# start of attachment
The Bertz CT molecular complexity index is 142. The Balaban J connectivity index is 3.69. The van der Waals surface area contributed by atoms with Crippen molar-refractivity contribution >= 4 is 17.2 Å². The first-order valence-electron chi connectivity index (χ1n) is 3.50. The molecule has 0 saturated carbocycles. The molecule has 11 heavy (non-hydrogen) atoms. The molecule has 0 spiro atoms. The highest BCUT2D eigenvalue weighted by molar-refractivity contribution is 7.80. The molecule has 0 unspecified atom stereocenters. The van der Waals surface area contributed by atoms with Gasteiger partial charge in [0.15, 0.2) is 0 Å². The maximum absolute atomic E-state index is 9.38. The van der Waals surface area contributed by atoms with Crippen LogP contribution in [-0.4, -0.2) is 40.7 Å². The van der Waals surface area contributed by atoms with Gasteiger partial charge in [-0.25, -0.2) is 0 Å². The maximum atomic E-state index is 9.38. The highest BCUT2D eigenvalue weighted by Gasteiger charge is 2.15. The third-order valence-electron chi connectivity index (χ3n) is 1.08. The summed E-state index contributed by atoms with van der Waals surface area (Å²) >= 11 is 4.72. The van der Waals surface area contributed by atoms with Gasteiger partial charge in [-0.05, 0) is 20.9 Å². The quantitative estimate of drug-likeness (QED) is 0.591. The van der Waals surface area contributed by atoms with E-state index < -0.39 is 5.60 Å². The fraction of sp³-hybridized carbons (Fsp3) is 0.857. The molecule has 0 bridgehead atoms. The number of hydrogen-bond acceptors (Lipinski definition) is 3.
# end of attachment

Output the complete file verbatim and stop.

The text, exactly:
The Bertz CT molecular complexity index is 142. The Balaban J connectivity index is 3.69. The van der Waals surface area contributed by atoms with Crippen molar-refractivity contribution >= 4 is 17.2 Å². The first-order valence-electron chi connectivity index (χ1n) is 3.50. The molecule has 0 saturated carbocycles. The molecule has 11 heavy (non-hydrogen) atoms. The molecule has 0 spiro atoms. The highest BCUT2D eigenvalue weighted by molar-refractivity contribution is 7.80. The molecule has 0 unspecified atom stereocenters. The van der Waals surface area contributed by atoms with Gasteiger partial charge in [0.15, 0.2) is 0 Å². The maximum absolute atomic E-state index is 9.38. The van der Waals surface area contributed by atoms with Crippen LogP contribution in [-0.4, -0.2) is 40.7 Å². The van der Waals surface area contributed by atoms with Gasteiger partial charge in [-0.25, -0.2) is 0 Å². The maximum atomic E-state index is 9.38. The highest BCUT2D eigenvalue weighted by Gasteiger charge is 2.15. The third-order valence-electron chi connectivity index (χ3n) is 1.08. The summed E-state index contributed by atoms with van der Waals surface area (Å²) >= 11 is 4.72. The van der Waals surface area contributed by atoms with Gasteiger partial charge in [-0.05, 0) is 20.9 Å². The quantitative estimate of drug-likeness (QED) is 0.591. The van der Waals surface area contributed by atoms with E-state index < -0.39 is 5.60 Å². The fraction of sp³-hybridized carbons (Fsp3) is 0.857. The molecule has 0 bridgehead atoms. The number of hydrogen-bond acceptors (Lipinski definition) is 3.